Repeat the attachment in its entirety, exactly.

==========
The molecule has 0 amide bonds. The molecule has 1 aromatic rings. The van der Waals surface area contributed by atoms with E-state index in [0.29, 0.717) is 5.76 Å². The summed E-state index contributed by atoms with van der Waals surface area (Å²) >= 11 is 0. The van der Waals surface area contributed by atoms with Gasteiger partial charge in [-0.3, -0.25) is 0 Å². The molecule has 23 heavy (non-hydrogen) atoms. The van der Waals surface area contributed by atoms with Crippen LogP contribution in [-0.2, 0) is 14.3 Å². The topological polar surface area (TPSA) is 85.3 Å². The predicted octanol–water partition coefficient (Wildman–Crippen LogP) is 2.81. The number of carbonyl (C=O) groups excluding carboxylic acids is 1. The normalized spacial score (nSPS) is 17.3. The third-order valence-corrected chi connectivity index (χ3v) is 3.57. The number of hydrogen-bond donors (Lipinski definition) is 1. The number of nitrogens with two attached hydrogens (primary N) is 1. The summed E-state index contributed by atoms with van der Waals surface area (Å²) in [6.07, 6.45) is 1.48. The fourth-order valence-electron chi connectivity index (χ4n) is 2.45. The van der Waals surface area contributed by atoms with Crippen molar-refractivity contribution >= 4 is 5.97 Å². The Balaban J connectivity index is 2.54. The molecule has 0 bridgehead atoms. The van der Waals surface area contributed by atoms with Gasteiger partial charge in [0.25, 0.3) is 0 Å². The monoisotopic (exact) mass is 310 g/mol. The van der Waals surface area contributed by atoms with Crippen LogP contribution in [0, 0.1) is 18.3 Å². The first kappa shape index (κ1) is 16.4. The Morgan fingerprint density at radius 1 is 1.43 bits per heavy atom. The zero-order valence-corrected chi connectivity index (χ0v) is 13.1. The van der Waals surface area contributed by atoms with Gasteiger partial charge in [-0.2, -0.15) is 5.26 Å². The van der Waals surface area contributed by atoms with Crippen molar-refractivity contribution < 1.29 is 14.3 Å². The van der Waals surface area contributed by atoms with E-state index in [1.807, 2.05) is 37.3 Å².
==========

The molecule has 0 amide bonds. The molecule has 1 aromatic rings. The van der Waals surface area contributed by atoms with E-state index in [0.29, 0.717) is 5.76 Å². The summed E-state index contributed by atoms with van der Waals surface area (Å²) >= 11 is 0. The van der Waals surface area contributed by atoms with Gasteiger partial charge in [-0.3, -0.25) is 0 Å². The molecule has 23 heavy (non-hydrogen) atoms. The van der Waals surface area contributed by atoms with Crippen LogP contribution in [-0.2, 0) is 14.3 Å². The topological polar surface area (TPSA) is 85.3 Å². The predicted octanol–water partition coefficient (Wildman–Crippen LogP) is 2.81. The number of carbonyl (C=O) groups excluding carboxylic acids is 1. The normalized spacial score (nSPS) is 17.3. The third-order valence-corrected chi connectivity index (χ3v) is 3.57. The number of hydrogen-bond donors (Lipinski definition) is 1. The number of nitrogens with two attached hydrogens (primary N) is 1. The summed E-state index contributed by atoms with van der Waals surface area (Å²) in [6.07, 6.45) is 1.48. The fourth-order valence-electron chi connectivity index (χ4n) is 2.45. The van der Waals surface area contributed by atoms with Crippen molar-refractivity contribution >= 4 is 5.97 Å². The Balaban J connectivity index is 2.54. The molecule has 0 bridgehead atoms. The van der Waals surface area contributed by atoms with Gasteiger partial charge in [0.25, 0.3) is 0 Å². The monoisotopic (exact) mass is 310 g/mol. The van der Waals surface area contributed by atoms with Crippen LogP contribution in [0, 0.1) is 18.3 Å². The first kappa shape index (κ1) is 16.4. The Morgan fingerprint density at radius 1 is 1.43 bits per heavy atom. The zero-order valence-corrected chi connectivity index (χ0v) is 13.1. The van der Waals surface area contributed by atoms with Gasteiger partial charge in [-0.2, -0.15) is 5.26 Å². The van der Waals surface area contributed by atoms with Crippen molar-refractivity contribution < 1.29 is 14.3 Å². The van der Waals surface area contributed by atoms with E-state index in [1.807, 2.05) is 37.3 Å².